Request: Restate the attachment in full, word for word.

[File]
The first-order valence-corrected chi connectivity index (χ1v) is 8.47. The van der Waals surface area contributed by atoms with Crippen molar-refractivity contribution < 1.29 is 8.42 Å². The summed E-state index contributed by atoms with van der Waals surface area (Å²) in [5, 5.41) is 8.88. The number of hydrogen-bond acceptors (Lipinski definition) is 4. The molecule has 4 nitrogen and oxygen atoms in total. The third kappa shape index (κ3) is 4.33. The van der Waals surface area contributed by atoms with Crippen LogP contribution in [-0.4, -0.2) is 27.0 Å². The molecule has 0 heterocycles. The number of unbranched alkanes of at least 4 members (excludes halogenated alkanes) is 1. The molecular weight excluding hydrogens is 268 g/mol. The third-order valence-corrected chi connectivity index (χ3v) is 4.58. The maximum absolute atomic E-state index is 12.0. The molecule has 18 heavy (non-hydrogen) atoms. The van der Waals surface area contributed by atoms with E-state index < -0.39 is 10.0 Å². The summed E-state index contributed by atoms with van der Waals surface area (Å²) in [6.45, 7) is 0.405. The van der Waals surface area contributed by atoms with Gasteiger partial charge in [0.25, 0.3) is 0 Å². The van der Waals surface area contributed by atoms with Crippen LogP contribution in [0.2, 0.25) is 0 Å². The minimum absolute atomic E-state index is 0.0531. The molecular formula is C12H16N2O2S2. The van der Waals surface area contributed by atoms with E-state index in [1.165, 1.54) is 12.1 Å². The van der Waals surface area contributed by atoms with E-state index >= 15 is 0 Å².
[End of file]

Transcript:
The first-order valence-corrected chi connectivity index (χ1v) is 8.47. The van der Waals surface area contributed by atoms with Crippen molar-refractivity contribution < 1.29 is 8.42 Å². The summed E-state index contributed by atoms with van der Waals surface area (Å²) in [5, 5.41) is 8.88. The number of hydrogen-bond acceptors (Lipinski definition) is 4. The molecule has 4 nitrogen and oxygen atoms in total. The third kappa shape index (κ3) is 4.33. The van der Waals surface area contributed by atoms with Crippen LogP contribution in [-0.4, -0.2) is 27.0 Å². The molecule has 0 heterocycles. The number of unbranched alkanes of at least 4 members (excludes halogenated alkanes) is 1. The molecular weight excluding hydrogens is 268 g/mol. The third-order valence-corrected chi connectivity index (χ3v) is 4.58. The maximum absolute atomic E-state index is 12.0. The molecule has 18 heavy (non-hydrogen) atoms. The van der Waals surface area contributed by atoms with E-state index < -0.39 is 10.0 Å². The summed E-state index contributed by atoms with van der Waals surface area (Å²) in [6.45, 7) is 0.405. The van der Waals surface area contributed by atoms with Gasteiger partial charge in [0.25, 0.3) is 0 Å². The van der Waals surface area contributed by atoms with Crippen LogP contribution in [0.2, 0.25) is 0 Å². The minimum absolute atomic E-state index is 0.0531. The molecular formula is C12H16N2O2S2. The van der Waals surface area contributed by atoms with E-state index in [1.165, 1.54) is 12.1 Å². The van der Waals surface area contributed by atoms with E-state index >= 15 is 0 Å².